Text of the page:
• While filming the scene in "Pine Barrens" where Tony picks Bobby up at Junior's house and reacts to seeing Bobby in his hunting outfit, Steve Schirripa surprised Gandolfini by entering the kitchen wearing a strap-on dildo. Tony's response and laughter, pointing at Bobby and then doubling over the sink, is the take of Gandolfini seeing the strap-on.
  • Executive Meddling: Shockingly, the series nearly underwent this in its first season when David Chase had to fight for the network to let him have Tony murder someone because the execs were unsure that the audience would still sympathize with Tony after such an act. Chase prevailed and the execs never messed with the show again.
  • Fake Nationality:
    • A somewhat subverted example with Furio. The character is clearly from Italy but is played by Federico Castelluco, who is not from the old country but he is an Italian-American from New Jersey.
    • Neither of the actors who play the Soprano children are of Italian descent. Jamie-Lynn Sigler is half Cuban and half Sephardic Jewish, while Robert Iler is Irish-American.
  • Flagship Franchise: The series is often seen as the show that launched the new Golden Age of adult television in The Oughties and The New '10s, inspiring The Wire, Mad Men, Breaking Bad (by rival networks), becoming an era defining milestone series, famous for its morally compromised protagonists, violence, and occasionally surreal style that came to define this period.
  • Follow the Leader:
    • This show opened the door for a lot of shows that tried to show "gritty" depictions of crime families. Most of those shows only copied the shocking violence, and not the great dialogue, wicked sense of humor, complex themes, and excellent acting that made this show a success, which is why they're all gone. The show itself isn't subtle in its attempts to pick up where Goodfellas left off in its demythologizing of the Mafia. A truly impressive amount of the cast of this show had parts of varying significance in that film. In case it wasn't obvious enough, their first choice to play Tony Soprano was Ray Liotta.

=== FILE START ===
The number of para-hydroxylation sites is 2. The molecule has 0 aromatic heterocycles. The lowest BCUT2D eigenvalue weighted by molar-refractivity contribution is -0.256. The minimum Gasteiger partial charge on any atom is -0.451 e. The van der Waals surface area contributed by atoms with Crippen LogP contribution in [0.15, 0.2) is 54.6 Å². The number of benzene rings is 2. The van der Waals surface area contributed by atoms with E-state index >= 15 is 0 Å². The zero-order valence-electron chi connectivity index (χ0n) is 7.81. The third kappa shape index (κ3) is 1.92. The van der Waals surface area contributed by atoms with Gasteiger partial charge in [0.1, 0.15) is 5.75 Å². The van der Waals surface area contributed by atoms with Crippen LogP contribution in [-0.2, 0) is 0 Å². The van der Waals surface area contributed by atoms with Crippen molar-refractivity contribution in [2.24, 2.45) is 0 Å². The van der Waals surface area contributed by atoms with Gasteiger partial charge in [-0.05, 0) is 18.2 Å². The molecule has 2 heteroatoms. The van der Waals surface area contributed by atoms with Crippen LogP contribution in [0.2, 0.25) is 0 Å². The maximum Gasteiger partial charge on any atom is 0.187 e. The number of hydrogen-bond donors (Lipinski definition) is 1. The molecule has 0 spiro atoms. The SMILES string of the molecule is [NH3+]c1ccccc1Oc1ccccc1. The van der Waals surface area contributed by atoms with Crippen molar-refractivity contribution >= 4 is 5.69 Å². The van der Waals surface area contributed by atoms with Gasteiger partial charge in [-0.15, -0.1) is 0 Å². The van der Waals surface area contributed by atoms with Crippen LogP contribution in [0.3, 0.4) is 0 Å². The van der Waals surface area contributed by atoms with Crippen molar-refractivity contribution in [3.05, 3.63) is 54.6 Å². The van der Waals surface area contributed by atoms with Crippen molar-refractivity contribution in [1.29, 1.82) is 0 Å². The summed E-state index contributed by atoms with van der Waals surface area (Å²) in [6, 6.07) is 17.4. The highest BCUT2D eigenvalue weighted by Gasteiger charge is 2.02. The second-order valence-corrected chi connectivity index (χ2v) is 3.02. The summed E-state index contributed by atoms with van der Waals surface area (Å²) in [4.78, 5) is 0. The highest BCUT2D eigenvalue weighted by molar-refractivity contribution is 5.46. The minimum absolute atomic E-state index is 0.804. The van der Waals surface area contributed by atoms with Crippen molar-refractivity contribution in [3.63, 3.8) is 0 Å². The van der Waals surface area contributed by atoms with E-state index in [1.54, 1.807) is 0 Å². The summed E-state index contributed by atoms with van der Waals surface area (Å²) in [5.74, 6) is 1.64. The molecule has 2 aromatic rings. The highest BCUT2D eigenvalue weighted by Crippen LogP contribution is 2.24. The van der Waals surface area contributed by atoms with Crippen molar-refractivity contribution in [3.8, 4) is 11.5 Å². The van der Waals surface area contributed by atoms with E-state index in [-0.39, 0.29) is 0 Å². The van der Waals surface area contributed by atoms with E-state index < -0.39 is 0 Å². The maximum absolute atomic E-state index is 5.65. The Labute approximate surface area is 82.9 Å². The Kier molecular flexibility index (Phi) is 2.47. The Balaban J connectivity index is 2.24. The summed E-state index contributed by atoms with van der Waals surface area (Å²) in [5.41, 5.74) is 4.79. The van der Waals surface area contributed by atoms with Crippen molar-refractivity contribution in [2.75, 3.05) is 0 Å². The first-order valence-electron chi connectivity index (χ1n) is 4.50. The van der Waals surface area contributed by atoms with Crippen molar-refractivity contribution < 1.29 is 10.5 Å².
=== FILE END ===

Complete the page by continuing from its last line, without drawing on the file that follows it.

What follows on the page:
• An in-universe Real Life emulation. Jackie Jr. learns that Tony and co. had their major breakthrough in the criminal world when they robbed a poker game organized by a big shot mobster, so Jackie decides to follow the example. It ends badly, a made-man is injured, while the card dealer is killed, and Jackie gets whacked for it.
  • Hostility on the Set:
    • Although both were crucial characters and presence of the show, it was widely rumored that Edie Falco and Lorraine Bracco did not get along. This apparently stemmed from the belief that Bracco was jealous of the Falco's larger screentime and attention, despite her being James Gandolfini's onscreen wife.
    • Dane Curley (Justin Cifaretto) revealed on Reddit that Joe Pantoliano only found out that his character would be killed off at a read-through and he took the news badly: